How the tests were carried out

Initially, the study was designed to measure the air permeance of three types of sheathing: 15/32-in. plywood, 7/16-in. OSB, and 7/16-in. Zip. Phase 1 of the project was to measure permeance and find out what effect wetting and drying cycles would have on them. They used a standard testing method (ASTM E2178) to check air-leakage rates under pressures that ranged from 25 to 300 Pascals (Pa).

What constitutes an air barrier? For purposes of this study, RDH used a standard criteria of 0.02 liters per second per square meter at 75 Pascals of pressure (lps/m2). If a material allows more air than that to get through, it’s not effective as an air barrier.

After measuring the permeance of the sheathing materials alone in Phase 1, some of the same samples were then used to build subassemblies for further testing. These samples consisted of OSB and plywood sheathing covered by housewrap, as well as samples of Zip sheathing with no additional air and water barrier.

In the final phase of testing, researchers nailed vinyl siding onto the samples to see how that affected airtightness.

What the tests found

Test results were a boon for Huber and a disappointment for the two OSB manufacturers, which Smegal did not identify. Zip samples passed with flying colors, showing extremely low air leakage even after samples had been repeatedly soaked in water and dried out. None of the OSB samples could meet the air-barrier standard, and plywood did so with a dry sample but not after the sample had gone through wetting and drying cycles.

chart showing air permeance of sheathing materials
Results of the initial round of testing found Zip System sheathing performed well while OSB could not meet the air-barrier standard. Results for plywood were mixed. Illustration courtesy RDH.

In Phase 2, samples that had gone through weathering in Phase 1 were tested a second time as part of a subassembly—that is, nailed to studs. The test samples looked like miniature wall assemblies. Researchers followed manufacturer recommendations and building codes and treated samples identically. The plywood and OSB samples got a layer of Tyvek housewrap; the Zip sample was simply taped at the seams with Zip tape.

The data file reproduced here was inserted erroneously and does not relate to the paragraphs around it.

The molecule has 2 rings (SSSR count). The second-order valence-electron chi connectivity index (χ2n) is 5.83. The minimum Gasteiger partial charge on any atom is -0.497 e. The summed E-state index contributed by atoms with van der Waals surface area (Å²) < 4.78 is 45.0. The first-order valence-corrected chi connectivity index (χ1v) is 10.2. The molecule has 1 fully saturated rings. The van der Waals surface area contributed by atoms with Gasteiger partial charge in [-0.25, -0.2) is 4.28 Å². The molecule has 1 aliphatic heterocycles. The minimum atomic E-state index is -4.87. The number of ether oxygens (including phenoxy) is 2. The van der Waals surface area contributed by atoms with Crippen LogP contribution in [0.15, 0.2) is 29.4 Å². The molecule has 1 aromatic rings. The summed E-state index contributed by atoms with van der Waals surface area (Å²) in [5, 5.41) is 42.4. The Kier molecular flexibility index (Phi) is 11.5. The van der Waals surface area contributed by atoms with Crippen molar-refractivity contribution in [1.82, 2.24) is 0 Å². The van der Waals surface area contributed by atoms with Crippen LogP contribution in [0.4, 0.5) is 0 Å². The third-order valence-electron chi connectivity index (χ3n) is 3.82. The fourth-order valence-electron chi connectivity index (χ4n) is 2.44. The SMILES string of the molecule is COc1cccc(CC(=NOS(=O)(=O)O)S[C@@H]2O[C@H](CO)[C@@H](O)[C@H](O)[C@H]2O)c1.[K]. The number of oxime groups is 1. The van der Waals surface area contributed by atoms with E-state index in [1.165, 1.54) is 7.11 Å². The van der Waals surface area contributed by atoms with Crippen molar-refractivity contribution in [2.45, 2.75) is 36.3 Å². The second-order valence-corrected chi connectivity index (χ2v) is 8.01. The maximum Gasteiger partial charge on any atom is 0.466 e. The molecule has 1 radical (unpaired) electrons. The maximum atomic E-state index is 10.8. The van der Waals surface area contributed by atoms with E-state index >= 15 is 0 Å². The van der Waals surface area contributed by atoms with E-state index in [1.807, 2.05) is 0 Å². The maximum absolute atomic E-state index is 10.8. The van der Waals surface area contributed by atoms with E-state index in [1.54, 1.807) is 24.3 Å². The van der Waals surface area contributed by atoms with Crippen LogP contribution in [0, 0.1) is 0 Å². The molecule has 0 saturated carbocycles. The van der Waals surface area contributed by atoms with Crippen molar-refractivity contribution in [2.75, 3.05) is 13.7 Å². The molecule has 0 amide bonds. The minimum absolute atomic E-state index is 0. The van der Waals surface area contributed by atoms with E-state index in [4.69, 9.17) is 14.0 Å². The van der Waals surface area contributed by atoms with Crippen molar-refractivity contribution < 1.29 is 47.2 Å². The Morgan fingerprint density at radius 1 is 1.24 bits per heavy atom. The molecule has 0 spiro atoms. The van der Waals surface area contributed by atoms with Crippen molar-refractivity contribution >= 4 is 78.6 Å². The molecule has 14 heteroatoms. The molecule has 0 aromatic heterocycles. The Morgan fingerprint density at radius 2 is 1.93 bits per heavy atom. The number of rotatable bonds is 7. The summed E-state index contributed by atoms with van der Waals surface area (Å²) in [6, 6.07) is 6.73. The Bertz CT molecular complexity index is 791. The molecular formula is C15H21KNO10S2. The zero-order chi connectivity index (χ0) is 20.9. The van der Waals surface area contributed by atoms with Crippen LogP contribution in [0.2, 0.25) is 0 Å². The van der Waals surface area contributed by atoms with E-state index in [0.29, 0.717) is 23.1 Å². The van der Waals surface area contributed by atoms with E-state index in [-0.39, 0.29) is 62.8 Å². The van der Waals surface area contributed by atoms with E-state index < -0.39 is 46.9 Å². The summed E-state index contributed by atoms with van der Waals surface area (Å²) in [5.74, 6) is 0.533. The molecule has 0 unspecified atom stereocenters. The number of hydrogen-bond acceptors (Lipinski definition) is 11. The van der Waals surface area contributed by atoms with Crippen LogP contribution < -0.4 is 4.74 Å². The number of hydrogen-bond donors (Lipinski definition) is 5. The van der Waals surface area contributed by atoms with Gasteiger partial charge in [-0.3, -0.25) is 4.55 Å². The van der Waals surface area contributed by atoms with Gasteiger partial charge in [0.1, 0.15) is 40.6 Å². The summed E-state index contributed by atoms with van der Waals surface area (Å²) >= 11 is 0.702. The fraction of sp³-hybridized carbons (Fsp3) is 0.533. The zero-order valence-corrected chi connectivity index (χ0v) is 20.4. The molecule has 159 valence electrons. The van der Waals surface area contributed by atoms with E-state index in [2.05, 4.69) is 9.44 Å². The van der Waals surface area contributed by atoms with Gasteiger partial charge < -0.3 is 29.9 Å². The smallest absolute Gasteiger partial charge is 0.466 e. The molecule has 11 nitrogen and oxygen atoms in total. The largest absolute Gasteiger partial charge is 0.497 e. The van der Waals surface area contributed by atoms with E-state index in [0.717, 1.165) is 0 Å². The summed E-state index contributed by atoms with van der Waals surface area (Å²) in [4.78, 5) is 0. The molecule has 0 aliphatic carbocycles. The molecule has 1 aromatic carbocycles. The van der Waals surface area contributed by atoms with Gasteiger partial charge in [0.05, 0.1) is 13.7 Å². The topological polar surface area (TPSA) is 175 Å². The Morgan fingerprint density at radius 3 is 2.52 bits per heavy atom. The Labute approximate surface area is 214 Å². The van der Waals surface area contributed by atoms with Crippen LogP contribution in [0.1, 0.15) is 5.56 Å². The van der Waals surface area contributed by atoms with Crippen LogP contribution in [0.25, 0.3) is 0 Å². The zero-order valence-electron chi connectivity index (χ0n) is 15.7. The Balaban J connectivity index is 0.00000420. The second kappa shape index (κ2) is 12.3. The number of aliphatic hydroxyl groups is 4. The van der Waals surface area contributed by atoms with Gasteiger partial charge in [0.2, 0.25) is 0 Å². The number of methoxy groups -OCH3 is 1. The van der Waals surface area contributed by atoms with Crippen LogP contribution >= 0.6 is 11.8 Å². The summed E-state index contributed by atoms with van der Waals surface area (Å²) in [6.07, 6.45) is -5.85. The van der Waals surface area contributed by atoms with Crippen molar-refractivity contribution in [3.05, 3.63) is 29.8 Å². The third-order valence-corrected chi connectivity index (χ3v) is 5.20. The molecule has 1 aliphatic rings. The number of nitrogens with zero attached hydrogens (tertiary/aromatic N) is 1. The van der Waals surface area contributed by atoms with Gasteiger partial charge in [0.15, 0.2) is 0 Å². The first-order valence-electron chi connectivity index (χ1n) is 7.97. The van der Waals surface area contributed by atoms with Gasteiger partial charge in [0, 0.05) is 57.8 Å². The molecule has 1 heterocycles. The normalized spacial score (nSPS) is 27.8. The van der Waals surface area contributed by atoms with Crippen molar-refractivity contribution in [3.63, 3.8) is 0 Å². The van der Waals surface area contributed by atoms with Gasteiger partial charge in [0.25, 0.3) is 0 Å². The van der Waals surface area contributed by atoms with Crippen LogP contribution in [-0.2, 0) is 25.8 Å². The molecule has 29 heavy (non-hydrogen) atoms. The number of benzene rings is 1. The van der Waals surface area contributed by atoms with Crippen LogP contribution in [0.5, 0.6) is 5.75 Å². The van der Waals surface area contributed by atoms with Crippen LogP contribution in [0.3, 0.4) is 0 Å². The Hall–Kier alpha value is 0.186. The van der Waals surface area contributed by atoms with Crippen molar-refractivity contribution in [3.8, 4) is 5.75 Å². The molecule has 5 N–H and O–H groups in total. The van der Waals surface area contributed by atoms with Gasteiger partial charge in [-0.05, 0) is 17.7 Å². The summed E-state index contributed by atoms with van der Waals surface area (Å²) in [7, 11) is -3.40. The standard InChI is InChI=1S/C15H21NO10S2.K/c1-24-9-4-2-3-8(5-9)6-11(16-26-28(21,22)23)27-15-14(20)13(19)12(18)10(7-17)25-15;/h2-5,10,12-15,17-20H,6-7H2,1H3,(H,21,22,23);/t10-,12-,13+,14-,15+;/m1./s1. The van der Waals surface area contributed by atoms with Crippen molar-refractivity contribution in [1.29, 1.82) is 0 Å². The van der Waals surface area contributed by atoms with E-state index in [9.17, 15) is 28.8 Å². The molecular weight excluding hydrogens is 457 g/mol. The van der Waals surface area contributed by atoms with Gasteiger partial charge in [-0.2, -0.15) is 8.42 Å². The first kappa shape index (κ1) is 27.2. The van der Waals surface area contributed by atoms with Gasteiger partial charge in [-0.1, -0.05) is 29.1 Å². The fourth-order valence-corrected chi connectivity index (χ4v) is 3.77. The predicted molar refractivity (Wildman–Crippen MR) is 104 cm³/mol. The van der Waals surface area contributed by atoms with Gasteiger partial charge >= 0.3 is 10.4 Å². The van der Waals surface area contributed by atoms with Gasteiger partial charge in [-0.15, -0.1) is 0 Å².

Results? The sheathing and air barrier subassemblies with housewrap all met the air barrier minimum handily under both negative and positive pressure.

Chart showing results of air barrier testing
In a second round of testing, sheathing samples were tested with a water-resistive barrier. OSB and plywood both met minimum air-barrier standards. Illustration courtesy RDH.

Phase 3 of testing was aimed at finding out what happens when vinyl siding is added. Three pieces of siding were nailed on, one at a time with measurements at each stage, with a mix of nails—some that successfully hit the studs and some that did not. With both negative and positive pressurization, plywood samples with a water-resistive barrier were too leaky to be considered an air barrier, even when all the nails hit the studs. Air leakage in the Zip samples far exceeded the standard.

Chart showing air leak test results
Plywood sheathing covered with housewrap could not be considered an air barrier once vinyl siding was nailed on. Zip sheathing showed minimal air leakage. Illustration courtesy RDH.

When a nail that had missed a stud was removed, a 1/8-in. hole remained. That pushed air leakage rates up significantly.

What this means for builders